On Friday, February 2, the International Court of Justice (ICJ) announced three decisions taken regarding disputes between Costa Rica and Nicaragua in The Hague. The most important decision was the delimitation of the maritime boundary between Costa Rica and Nicaragua in the Caribbean and the Pacific. As for the border division, an effort was made to satisfy the two parties equally in order to define the territorial limits fairly.
The ICJ issued its verdict four years after the legal dispute began and finally the conflict was defined with an ecological tinge from Portillo Island, ordering Nicaragua to compensate Costa Rica with $ 378,890 for damages in a wetland on the Caribbean coast. The ruling of the ICJ was voted unanimously by the 16 judges, including the “ad hoc” judge appointed by Costa Rica, closing an extensive chapter of border disputes between the two countries, dating from the nineteenth century, to begin a new era of peaceful brotherhood.
On November 22, 2017, the Court ordered Nicaragua to suspend any type of work and withdraw from Isla Portillos, a small wetland of about 3 km that both countries claim as their own and was declared a Costa Rican territory. These measures were ordered at the request of Costa Rica, which since last September reported the presence of Nicaraguan personnel on the Island also called Harbor Head for Nicaraguans, despite the fact that the ICJ had ordered the area cleared since March 2011.
For the same date, Costa Rica was tasked to evaluate the environmental damages in the wetland of Isla Portillos caused by the felling of trees and the excavation of land to built three artificial pipes in the sector that occurred in 2010 and again in 2013. The purpose with which these dredging works were carried out was to unite the San Juan River with the Caribbean Sea. In the calculations made for the petition for compensation, it was estimated that the wetland area took more than 50 years to restore its natural balance as more than 300 trees were cut, among which there were species over 150 years old.
What are the wetlands?
Wetlands are areas where water is the main factor that controls the environment, as well as the associated vegetation and fauna. They exist where the water table is on or near the surface of the land or where the land is covered by water. They are defined as zones of transition between aquatic and terrestrial systems that constitute areas of temporary or permanent flooding, subject or not to the influence of tides, such as marshes, marshes and marshes, whose limits constitute the type of hydrophilic vegetation of permanent presence or seasonal, the areas where the soil is predominantly hydric; and the lacustrine areas or permanently wet soils by the natural discharge of aquifers.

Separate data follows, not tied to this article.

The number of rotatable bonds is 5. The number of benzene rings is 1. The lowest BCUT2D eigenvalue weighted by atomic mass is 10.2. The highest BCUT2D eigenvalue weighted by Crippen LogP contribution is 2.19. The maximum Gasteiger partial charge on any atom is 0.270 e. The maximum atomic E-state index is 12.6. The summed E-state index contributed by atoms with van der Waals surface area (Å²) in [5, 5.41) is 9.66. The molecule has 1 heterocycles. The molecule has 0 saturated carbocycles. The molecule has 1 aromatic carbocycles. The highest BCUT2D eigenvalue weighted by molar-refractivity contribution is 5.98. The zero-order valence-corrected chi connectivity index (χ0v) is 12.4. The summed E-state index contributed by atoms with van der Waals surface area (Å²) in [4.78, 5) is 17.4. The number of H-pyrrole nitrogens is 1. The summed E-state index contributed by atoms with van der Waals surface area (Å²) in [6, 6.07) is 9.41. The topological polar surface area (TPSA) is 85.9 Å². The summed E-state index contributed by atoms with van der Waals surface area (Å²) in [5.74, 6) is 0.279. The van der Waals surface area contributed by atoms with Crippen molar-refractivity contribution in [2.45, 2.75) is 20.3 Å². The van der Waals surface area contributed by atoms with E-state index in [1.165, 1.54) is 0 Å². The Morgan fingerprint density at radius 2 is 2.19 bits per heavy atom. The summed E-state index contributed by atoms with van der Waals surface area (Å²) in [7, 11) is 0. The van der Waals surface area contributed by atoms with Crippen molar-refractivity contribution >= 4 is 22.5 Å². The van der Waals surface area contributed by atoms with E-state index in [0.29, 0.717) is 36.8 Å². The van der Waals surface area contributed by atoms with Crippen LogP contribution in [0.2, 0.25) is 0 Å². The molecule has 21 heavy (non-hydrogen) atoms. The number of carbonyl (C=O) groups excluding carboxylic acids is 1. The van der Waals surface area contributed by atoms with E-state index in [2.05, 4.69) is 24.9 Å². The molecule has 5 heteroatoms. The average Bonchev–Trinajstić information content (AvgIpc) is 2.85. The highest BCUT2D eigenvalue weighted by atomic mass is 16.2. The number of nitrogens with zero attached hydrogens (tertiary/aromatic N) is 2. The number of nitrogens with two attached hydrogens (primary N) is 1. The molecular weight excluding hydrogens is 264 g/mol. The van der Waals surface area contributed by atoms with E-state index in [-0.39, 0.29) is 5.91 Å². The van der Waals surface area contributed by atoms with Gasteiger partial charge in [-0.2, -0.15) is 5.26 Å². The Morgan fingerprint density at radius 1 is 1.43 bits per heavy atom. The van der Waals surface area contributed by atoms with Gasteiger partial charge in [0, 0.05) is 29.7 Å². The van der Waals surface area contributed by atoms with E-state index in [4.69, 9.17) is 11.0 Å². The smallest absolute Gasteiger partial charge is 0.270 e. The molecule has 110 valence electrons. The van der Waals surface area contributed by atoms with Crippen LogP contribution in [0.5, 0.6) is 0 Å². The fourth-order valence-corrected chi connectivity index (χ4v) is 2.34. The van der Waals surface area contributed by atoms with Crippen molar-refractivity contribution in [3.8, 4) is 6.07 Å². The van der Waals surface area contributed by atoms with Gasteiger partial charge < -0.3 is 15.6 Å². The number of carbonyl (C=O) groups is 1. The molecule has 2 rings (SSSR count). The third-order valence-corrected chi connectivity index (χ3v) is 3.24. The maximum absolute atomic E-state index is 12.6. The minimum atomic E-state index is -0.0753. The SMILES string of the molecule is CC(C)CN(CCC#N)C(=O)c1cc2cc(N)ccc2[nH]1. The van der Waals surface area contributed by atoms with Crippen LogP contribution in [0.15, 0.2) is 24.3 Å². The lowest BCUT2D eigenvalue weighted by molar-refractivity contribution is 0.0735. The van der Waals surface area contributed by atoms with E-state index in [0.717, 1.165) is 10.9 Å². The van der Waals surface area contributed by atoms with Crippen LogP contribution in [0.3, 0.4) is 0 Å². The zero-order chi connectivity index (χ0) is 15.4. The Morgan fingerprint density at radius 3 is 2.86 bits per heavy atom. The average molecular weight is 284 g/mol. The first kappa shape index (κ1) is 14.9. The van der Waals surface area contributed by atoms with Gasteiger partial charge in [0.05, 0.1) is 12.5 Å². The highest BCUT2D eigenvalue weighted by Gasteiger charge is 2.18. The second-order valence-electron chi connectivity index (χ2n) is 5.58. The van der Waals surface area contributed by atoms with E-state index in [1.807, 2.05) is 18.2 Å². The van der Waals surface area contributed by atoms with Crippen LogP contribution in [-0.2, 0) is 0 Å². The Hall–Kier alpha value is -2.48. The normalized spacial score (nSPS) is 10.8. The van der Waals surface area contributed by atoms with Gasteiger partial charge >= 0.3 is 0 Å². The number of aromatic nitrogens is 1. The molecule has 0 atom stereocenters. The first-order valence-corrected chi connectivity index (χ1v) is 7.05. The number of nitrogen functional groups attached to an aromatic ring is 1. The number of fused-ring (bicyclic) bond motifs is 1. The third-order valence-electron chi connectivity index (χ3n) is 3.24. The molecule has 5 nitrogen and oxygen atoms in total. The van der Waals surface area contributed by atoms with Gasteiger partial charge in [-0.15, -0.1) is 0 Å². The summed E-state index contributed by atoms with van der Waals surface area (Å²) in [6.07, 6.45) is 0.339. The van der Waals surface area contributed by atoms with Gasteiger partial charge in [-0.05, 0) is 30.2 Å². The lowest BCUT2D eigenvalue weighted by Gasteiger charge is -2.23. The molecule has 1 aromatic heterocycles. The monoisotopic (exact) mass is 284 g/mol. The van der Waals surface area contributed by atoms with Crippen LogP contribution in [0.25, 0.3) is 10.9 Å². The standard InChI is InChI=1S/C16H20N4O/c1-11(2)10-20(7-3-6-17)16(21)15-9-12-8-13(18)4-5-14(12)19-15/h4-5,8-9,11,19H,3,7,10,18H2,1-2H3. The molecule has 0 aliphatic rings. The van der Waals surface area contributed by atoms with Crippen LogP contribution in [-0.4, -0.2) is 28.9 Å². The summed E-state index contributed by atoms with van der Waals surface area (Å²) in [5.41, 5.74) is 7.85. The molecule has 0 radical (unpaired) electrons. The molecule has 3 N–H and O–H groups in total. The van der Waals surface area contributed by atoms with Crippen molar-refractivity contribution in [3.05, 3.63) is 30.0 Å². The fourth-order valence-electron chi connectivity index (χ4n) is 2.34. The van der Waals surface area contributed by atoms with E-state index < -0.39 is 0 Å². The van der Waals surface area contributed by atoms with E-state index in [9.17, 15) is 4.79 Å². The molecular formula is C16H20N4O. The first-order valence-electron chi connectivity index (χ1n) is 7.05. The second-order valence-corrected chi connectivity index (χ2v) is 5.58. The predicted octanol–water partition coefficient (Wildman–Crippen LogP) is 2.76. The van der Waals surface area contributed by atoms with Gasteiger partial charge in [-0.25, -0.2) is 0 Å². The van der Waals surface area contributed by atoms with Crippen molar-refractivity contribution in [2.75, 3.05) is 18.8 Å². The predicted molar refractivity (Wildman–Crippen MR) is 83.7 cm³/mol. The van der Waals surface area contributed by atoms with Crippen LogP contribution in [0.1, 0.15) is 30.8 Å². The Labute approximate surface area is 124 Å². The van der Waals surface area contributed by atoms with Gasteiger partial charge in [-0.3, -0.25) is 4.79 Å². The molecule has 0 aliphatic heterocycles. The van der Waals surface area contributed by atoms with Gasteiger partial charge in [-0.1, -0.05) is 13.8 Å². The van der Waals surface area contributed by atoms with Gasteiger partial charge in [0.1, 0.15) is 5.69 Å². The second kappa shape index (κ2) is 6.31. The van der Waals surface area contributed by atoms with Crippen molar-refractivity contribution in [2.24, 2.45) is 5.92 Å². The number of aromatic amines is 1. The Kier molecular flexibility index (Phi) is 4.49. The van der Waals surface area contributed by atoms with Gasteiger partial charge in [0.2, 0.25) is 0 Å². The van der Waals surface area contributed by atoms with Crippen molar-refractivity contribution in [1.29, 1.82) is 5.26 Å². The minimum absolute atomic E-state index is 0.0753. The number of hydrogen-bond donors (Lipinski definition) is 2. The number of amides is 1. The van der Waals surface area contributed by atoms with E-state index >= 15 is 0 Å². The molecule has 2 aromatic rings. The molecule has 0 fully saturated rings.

On the other hand, the Ramsar Convention makes use of a broader definition since in addition to considering marshes, marshes, lakes, rivers, peatlands, oases, estuaries, and deltas, it also considers artificial sites such as reservoirs and salt flats and marine areas close to coasts whose depth at low tide does not exceed six meters, which may include mangroves and coral reefs.
Wetlands are one of the most productive environments in the world, being cradles of biological diversity and water sources and primary productivity of which innumerable plant and animal species depend for subsistence. Wetlands are of utmost importance for all the benefits they offer to humanity, from the supply of fresh water, food and building materials, and biodiversity, to flood control, groundwater recharge, and mitigation of climate change. However, studies show that the area and quality of wetlands continue to decline in most regions of the world.
What is going to happen with the Isla Portillos wetlands?
The decision of the international court of justice is a precedent for the environmental rights movements worldwide. From an international perspective, it is the first time in its history that the ICJ sets a compensation amount in environmental matters between two States, so this decision yields a multitude of reflection elements and analysis clues for future disputes between States in this particular matter.
To support its claim against Nicaraguan actions, Costa Rica created a methodology to quantify in a very precise way the environmental damage caused by Nicaragua in Isla Portillos before the judges of the ICJ.
Costa Ricans interested in the environment would like the same methodology could be applied equally to the destruction of wetlands of international importance, ecosystems, and forests that occurs in Costa Rica with great impunity many years ago. Many of the complaints end up being filed by the Environmental Administrative Court (TAA) in the absence of an assessment of environmental damage by the Costa Rican State: one of the arguments put forward is the absence of a methodology validated by the State to proceed with the valuation of the environmental damage.
But the most important thing now is to help the area of Portillos recover from the environmental impact it suffered and to seek the conservation and protection of these areas of enormous natural importance for the country and for the entire world.